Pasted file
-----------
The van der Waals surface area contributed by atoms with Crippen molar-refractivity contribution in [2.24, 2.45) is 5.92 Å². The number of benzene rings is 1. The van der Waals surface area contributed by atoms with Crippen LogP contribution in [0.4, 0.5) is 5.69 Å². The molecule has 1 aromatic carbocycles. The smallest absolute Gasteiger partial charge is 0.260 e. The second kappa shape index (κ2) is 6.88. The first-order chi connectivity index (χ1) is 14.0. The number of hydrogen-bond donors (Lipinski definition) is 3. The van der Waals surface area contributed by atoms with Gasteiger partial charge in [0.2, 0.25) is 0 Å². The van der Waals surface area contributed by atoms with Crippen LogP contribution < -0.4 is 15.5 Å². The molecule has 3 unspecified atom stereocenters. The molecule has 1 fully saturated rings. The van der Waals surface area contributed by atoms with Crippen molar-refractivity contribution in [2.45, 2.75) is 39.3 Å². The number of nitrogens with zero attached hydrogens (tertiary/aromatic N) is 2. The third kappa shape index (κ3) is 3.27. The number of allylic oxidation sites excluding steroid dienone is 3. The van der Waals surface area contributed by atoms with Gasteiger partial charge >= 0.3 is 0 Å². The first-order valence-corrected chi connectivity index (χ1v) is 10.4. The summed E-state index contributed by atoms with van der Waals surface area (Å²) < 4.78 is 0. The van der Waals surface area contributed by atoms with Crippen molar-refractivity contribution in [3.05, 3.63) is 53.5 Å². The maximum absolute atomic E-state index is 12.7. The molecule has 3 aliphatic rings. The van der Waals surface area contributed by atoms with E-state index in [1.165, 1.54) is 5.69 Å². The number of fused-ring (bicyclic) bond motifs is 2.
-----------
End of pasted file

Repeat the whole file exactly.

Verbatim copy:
The van der Waals surface area contributed by atoms with Crippen molar-refractivity contribution in [2.24, 2.45) is 5.92 Å². The number of benzene rings is 1. The van der Waals surface area contributed by atoms with Crippen LogP contribution in [0.4, 0.5) is 5.69 Å². The molecule has 1 aromatic carbocycles. The smallest absolute Gasteiger partial charge is 0.260 e. The second kappa shape index (κ2) is 6.88. The first-order chi connectivity index (χ1) is 14.0. The number of hydrogen-bond donors (Lipinski definition) is 3. The van der Waals surface area contributed by atoms with Gasteiger partial charge in [0.2, 0.25) is 0 Å². The van der Waals surface area contributed by atoms with Crippen LogP contribution < -0.4 is 15.5 Å². The molecule has 3 unspecified atom stereocenters. The molecule has 1 fully saturated rings. The van der Waals surface area contributed by atoms with Crippen molar-refractivity contribution in [2.45, 2.75) is 39.3 Å². The number of nitrogens with zero attached hydrogens (tertiary/aromatic N) is 2. The third kappa shape index (κ3) is 3.27. The number of allylic oxidation sites excluding steroid dienone is 3. The van der Waals surface area contributed by atoms with Gasteiger partial charge >= 0.3 is 0 Å². The first-order valence-corrected chi connectivity index (χ1v) is 10.4. The summed E-state index contributed by atoms with van der Waals surface area (Å²) < 4.78 is 0. The van der Waals surface area contributed by atoms with Crippen molar-refractivity contribution in [3.05, 3.63) is 53.5 Å². The maximum absolute atomic E-state index is 12.7. The molecule has 3 aliphatic rings. The van der Waals surface area contributed by atoms with E-state index in [1.165, 1.54) is 5.69 Å². The number of fused-ring (bicyclic) bond motifs is 2.